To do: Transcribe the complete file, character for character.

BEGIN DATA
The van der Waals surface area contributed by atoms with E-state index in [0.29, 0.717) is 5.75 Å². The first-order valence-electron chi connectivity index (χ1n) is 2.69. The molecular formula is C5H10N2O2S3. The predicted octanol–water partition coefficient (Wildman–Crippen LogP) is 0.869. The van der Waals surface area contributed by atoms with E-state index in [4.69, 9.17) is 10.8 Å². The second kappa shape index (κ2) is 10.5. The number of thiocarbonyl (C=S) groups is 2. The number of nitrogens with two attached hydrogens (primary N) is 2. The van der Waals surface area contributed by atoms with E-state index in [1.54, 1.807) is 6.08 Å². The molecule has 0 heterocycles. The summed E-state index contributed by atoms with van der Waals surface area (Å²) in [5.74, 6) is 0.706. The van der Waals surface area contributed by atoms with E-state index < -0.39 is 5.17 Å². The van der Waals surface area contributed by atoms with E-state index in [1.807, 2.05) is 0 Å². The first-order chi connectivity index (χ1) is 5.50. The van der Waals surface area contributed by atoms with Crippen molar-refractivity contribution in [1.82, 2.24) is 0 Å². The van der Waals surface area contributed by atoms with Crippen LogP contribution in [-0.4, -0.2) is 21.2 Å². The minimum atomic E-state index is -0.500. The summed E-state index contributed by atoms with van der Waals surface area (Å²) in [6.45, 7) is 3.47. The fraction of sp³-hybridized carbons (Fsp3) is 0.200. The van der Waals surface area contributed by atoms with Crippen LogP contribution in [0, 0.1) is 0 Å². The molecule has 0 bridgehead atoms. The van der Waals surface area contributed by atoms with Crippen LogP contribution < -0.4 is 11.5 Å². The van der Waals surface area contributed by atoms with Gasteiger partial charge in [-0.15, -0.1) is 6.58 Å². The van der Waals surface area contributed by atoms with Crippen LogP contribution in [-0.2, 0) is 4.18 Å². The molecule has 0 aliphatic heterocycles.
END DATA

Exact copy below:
The van der Waals surface area contributed by atoms with E-state index in [0.29, 0.717) is 5.75 Å². The first-order valence-electron chi connectivity index (χ1n) is 2.69. The molecular formula is C5H10N2O2S3. The predicted octanol–water partition coefficient (Wildman–Crippen LogP) is 0.869. The van der Waals surface area contributed by atoms with E-state index in [4.69, 9.17) is 10.8 Å². The second kappa shape index (κ2) is 10.5. The number of thiocarbonyl (C=S) groups is 2. The number of nitrogens with two attached hydrogens (primary N) is 2. The van der Waals surface area contributed by atoms with E-state index in [1.54, 1.807) is 6.08 Å². The molecule has 0 heterocycles. The summed E-state index contributed by atoms with van der Waals surface area (Å²) in [5.74, 6) is 0.706. The van der Waals surface area contributed by atoms with E-state index < -0.39 is 5.17 Å². The van der Waals surface area contributed by atoms with E-state index in [1.807, 2.05) is 0 Å². The first-order chi connectivity index (χ1) is 5.50. The van der Waals surface area contributed by atoms with Crippen molar-refractivity contribution in [1.82, 2.24) is 0 Å². The van der Waals surface area contributed by atoms with Crippen LogP contribution in [-0.4, -0.2) is 21.2 Å². The minimum atomic E-state index is -0.500. The summed E-state index contributed by atoms with van der Waals surface area (Å²) in [6.45, 7) is 3.47. The fraction of sp³-hybridized carbons (Fsp3) is 0.200. The van der Waals surface area contributed by atoms with Crippen LogP contribution in [0, 0.1) is 0 Å². The molecule has 0 bridgehead atoms. The van der Waals surface area contributed by atoms with Crippen LogP contribution < -0.4 is 11.5 Å². The van der Waals surface area contributed by atoms with Gasteiger partial charge in [-0.15, -0.1) is 6.58 Å². The van der Waals surface area contributed by atoms with Crippen LogP contribution in [-0.2, 0) is 4.18 Å². The molecule has 0 aliphatic heterocycles.